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Career boost through top business school in Ireland

  • Date: Mon, Dec 19, 2022

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By Rüdiger Kurtz, Bochum University

In October 2022, thirteen students on the International Business and Management (IBM) bachelor's degree in Bochum began their master's degree at the Michael Smurfit Graduate Business School at University College Dublin (UCD). The close cooperation with the renowned business school, which offers a large number of internationally top-rated master's degrees, means a great success for the business faculty of the Bochum University of Applied Sciences.

It all started just five years ago. From 2017 Katja Rissmann, who started her bachelor's degree in IBM at Bochum University of Applied Sciences in 2014, spent her final year at UCD, where she studied Human Resource Management. "Many things were new and unknown to me," says the first Bochum graduate, remembering the beginnings of the cooperation and her move to Ireland: "Fortunately, Edward Sodmann, as the supervisor of the cooperation, actively supported me in addressing the university." Looking back, according to Rissmann, the wide-ranging bachelor's degree in Bochum and the specialized master's degree in human resources management in Dublin opened up many perspectives for her. She has been working for Amazon for almost four years, currently as a Human Resources Business Partner. "The reputation of the business school in the industry is excellent," confirms Lea Ansorge, who completed the Master's degree in Business Analytics at the UCD from 2020-2021. "The majority of my fellow students had signed employment contracts throughout Europe and other parts of the world before the end of the program", says Ansorge. She herself works as a customer engineer for Google Cloud. English-language terms and globally operating companies often come up when talking to the protagonists of the German-Irish cooperation. "For our students, the year at the UCD means a career boost," explains Edward Sodmann, who is still available to the Bochum students with advice and action. It is no coincidence that the UCD occupies numerous top places in the Financial Times ranking of the world's best master's degrees.

Lukas Riedel, who is currently studying in Ireland and was the first Bochum student to be awarded a scholarship by the UCD for his academic and special non-university achievements, is also convinced of the quality of the courses. However, according to Riedel, the requirements are also very high: "A lot of knowledge is imparted in a relatively short time, so that it is essential to prepare and follow up on the content well in order to effectively keep up with the subject matter of the modules". His Bochum fellow student Yasmin Leißner can only agree: "The types of examinations are complex and examinations take place several times during the trimester," says the 24-year-old: "The workload is correspondingly high, continuous learning is necessary".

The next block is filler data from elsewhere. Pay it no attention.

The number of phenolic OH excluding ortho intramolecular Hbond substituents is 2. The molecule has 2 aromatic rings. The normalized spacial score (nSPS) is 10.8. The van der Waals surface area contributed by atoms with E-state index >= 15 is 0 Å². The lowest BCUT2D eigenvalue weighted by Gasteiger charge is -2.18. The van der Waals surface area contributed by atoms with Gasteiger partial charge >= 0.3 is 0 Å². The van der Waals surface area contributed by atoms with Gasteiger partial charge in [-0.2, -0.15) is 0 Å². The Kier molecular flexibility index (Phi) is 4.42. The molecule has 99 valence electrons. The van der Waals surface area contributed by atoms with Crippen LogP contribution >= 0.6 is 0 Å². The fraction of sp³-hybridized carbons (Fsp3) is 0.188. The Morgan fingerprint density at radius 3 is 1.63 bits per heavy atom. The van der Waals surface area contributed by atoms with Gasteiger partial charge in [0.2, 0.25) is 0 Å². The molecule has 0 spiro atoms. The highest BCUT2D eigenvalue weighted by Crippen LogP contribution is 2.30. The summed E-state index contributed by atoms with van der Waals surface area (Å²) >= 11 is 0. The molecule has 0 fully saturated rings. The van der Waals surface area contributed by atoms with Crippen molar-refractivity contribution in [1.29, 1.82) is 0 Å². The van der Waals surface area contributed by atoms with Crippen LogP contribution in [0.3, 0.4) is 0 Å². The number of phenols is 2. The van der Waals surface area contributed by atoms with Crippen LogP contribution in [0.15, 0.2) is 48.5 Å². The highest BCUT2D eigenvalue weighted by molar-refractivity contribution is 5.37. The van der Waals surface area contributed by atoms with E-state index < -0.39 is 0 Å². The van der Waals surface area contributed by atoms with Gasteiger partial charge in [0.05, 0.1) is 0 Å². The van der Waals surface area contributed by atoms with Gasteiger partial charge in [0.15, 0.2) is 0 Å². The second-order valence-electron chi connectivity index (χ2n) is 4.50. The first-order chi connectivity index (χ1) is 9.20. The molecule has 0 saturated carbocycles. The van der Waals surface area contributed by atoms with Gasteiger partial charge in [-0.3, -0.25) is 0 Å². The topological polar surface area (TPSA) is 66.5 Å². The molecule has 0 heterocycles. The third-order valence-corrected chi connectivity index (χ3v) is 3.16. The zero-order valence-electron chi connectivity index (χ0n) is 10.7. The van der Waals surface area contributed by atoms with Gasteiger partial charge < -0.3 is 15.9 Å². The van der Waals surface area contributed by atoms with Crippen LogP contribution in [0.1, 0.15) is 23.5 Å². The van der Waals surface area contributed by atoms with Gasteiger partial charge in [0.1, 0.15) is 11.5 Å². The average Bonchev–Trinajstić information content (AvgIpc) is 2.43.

Both positively evaluate the fact that in the course of studies at the UCD - as well as at the Bochum University of Applied Sciences - great importance is attached to sustainability aspects. "In various modules, for example, concepts are conveyed on how not only costs but also emissions can be reduced", explains Riedel. For Yasmin Leißner, this aspect was decisive for the decision to study abroad at UCD: "I am very interested in sustainability and in my 'Food Business Strategy' course I can put a greater focus on sustainability in the food sector". In addition, there are also very practical reasons for students of the German-English IBM course to decide to spend a year in Dublin. "On the one hand, there is the simple application process at UCD", enumerates Lukas Riedel, "and then, of course, the fact that Ireland is part of the EU and, as a student in Dublin, I am not affected by Brexit". The students from Bochum are obviously not alone with this view. "Fellow students from around 70 countries and a global alumni network are very helpful for finding out about different career paths and opening up new perspectives", says Lea Ansorge.

Project groups at the Smurfit Graduate Business School are intentionally diverse and international. "The intention is", explains Edward Sodmann, "to present the students with intercultural challenges and thereby motivate them to adapt flexibly to situations and to find compromises. These experiences are very valuable for future working life in an international context.  

In addition to all the positive aspects, one must of course consider that tuition fees of almost 15,000 euros are currently incurred for the one-year master's program. "The higher cost of living in Dublin should also not be underestimated", adds Yasmin Leißner: "The rents are significantly higher than in Bochum". The Bochum students and graduates would still make the decision in favor of the UCD again and again. "It's simply a great opportunity to acquire a highly respected Master of Science in the fourth year of the Bochum IBM course", concludes Lukas Riedel and is certain that the Bochum-Dublin cooperation will continue to be successful.

The Bochum students at the UCD (group photo):
Andriesen, Julian
Fronius, Jan
Haslinde, Luisa
Lange, Tobias
Leissner, Yasmin
Lüttenberg, Malte
Menzel, Melina
Probst, Aylina
Reale, Ines
Riedel, Lukas
Schmitz, Maria
vom Bruch, Leonard
Wolde-Mikael, Moses

This article was originally posted here.



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